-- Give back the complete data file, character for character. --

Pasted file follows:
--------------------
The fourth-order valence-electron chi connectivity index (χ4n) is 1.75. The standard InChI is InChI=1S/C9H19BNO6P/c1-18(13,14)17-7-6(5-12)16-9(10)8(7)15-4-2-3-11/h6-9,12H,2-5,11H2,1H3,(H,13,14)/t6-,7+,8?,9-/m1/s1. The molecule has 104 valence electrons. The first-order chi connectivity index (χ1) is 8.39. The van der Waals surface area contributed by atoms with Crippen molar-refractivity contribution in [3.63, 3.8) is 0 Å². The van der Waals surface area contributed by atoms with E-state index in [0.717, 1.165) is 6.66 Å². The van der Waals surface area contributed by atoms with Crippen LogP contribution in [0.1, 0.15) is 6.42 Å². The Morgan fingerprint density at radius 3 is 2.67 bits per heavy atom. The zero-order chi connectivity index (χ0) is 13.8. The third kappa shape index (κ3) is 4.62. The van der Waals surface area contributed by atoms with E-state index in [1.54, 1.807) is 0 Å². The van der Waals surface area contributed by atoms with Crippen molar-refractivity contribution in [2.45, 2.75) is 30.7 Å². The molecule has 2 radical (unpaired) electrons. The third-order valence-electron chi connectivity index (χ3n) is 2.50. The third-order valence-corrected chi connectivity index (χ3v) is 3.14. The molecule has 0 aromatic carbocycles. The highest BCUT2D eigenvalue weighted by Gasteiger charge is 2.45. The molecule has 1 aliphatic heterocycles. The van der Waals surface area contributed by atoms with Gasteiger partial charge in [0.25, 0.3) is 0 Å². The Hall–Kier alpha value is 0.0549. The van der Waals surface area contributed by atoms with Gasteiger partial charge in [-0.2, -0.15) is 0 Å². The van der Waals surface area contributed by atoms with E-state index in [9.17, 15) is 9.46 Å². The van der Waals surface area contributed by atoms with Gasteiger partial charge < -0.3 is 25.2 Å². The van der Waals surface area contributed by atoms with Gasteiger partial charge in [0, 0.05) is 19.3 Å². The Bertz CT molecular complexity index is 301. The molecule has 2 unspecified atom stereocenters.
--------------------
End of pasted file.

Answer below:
The fourth-order valence-electron chi connectivity index (χ4n) is 1.75. The standard InChI is InChI=1S/C9H19BNO6P/c1-18(13,14)17-7-6(5-12)16-9(10)8(7)15-4-2-3-11/h6-9,12H,2-5,11H2,1H3,(H,13,14)/t6-,7+,8?,9-/m1/s1. The molecule has 104 valence electrons. The first-order chi connectivity index (χ1) is 8.39. The van der Waals surface area contributed by atoms with Crippen molar-refractivity contribution in [3.63, 3.8) is 0 Å². The van der Waals surface area contributed by atoms with E-state index in [0.717, 1.165) is 6.66 Å². The van der Waals surface area contributed by atoms with Crippen LogP contribution in [0.1, 0.15) is 6.42 Å². The Morgan fingerprint density at radius 3 is 2.67 bits per heavy atom. The zero-order chi connectivity index (χ0) is 13.8. The third kappa shape index (κ3) is 4.62. The van der Waals surface area contributed by atoms with E-state index in [1.54, 1.807) is 0 Å². The van der Waals surface area contributed by atoms with Crippen molar-refractivity contribution in [2.45, 2.75) is 30.7 Å². The molecule has 2 radical (unpaired) electrons. The third-order valence-electron chi connectivity index (χ3n) is 2.50. The third-order valence-corrected chi connectivity index (χ3v) is 3.14. The molecule has 0 aromatic carbocycles. The highest BCUT2D eigenvalue weighted by Gasteiger charge is 2.45. The molecule has 1 aliphatic heterocycles. The van der Waals surface area contributed by atoms with Gasteiger partial charge in [0.25, 0.3) is 0 Å². The Hall–Kier alpha value is 0.0549. The van der Waals surface area contributed by atoms with Gasteiger partial charge in [-0.2, -0.15) is 0 Å². The van der Waals surface area contributed by atoms with E-state index in [9.17, 15) is 9.46 Å². The van der Waals surface area contributed by atoms with Gasteiger partial charge < -0.3 is 25.2 Å². The van der Waals surface area contributed by atoms with Gasteiger partial charge in [0, 0.05) is 19.3 Å². The Bertz CT molecular complexity index is 301. The molecule has 2 unspecified atom stereocenters.